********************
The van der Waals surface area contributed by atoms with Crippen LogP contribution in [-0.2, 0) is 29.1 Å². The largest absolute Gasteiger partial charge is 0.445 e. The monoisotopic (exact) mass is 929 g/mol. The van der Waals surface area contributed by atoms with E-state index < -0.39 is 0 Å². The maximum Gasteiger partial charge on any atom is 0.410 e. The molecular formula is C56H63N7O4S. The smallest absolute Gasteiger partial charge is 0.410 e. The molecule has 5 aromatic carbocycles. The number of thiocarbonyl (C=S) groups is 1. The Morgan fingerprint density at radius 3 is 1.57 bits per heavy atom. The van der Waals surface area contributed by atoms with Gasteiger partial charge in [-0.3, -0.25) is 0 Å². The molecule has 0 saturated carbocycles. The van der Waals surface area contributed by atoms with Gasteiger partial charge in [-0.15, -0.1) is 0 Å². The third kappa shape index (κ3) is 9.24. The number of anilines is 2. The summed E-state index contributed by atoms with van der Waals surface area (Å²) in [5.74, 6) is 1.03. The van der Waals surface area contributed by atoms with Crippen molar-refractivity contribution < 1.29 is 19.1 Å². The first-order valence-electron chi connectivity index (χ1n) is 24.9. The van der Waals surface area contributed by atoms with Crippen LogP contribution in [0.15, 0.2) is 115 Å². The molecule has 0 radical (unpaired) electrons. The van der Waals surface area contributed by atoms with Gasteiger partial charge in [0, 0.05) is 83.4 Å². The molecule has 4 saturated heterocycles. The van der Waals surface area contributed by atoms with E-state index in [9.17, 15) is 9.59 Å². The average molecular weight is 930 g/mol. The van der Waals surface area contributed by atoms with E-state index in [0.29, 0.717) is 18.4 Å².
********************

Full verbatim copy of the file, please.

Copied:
The van der Waals surface area contributed by atoms with Crippen LogP contribution in [-0.2, 0) is 29.1 Å². The largest absolute Gasteiger partial charge is 0.445 e. The monoisotopic (exact) mass is 929 g/mol. The van der Waals surface area contributed by atoms with E-state index < -0.39 is 0 Å². The maximum Gasteiger partial charge on any atom is 0.410 e. The molecular formula is C56H63N7O4S. The smallest absolute Gasteiger partial charge is 0.410 e. The molecule has 5 aromatic carbocycles. The number of thiocarbonyl (C=S) groups is 1. The Morgan fingerprint density at radius 3 is 1.57 bits per heavy atom. The van der Waals surface area contributed by atoms with Gasteiger partial charge in [-0.3, -0.25) is 0 Å². The molecule has 0 saturated carbocycles. The van der Waals surface area contributed by atoms with Gasteiger partial charge in [-0.15, -0.1) is 0 Å². The third kappa shape index (κ3) is 9.24. The number of anilines is 2. The summed E-state index contributed by atoms with van der Waals surface area (Å²) in [5.74, 6) is 1.03. The van der Waals surface area contributed by atoms with Crippen molar-refractivity contribution < 1.29 is 19.1 Å². The first-order valence-electron chi connectivity index (χ1n) is 24.9. The van der Waals surface area contributed by atoms with Crippen LogP contribution in [0.15, 0.2) is 115 Å². The molecule has 0 radical (unpaired) electrons. The van der Waals surface area contributed by atoms with Gasteiger partial charge in [0, 0.05) is 83.4 Å². The molecule has 4 saturated heterocycles. The van der Waals surface area contributed by atoms with E-state index in [9.17, 15) is 9.59 Å². The average molecular weight is 930 g/mol. The van der Waals surface area contributed by atoms with E-state index in [0.29, 0.717) is 18.4 Å².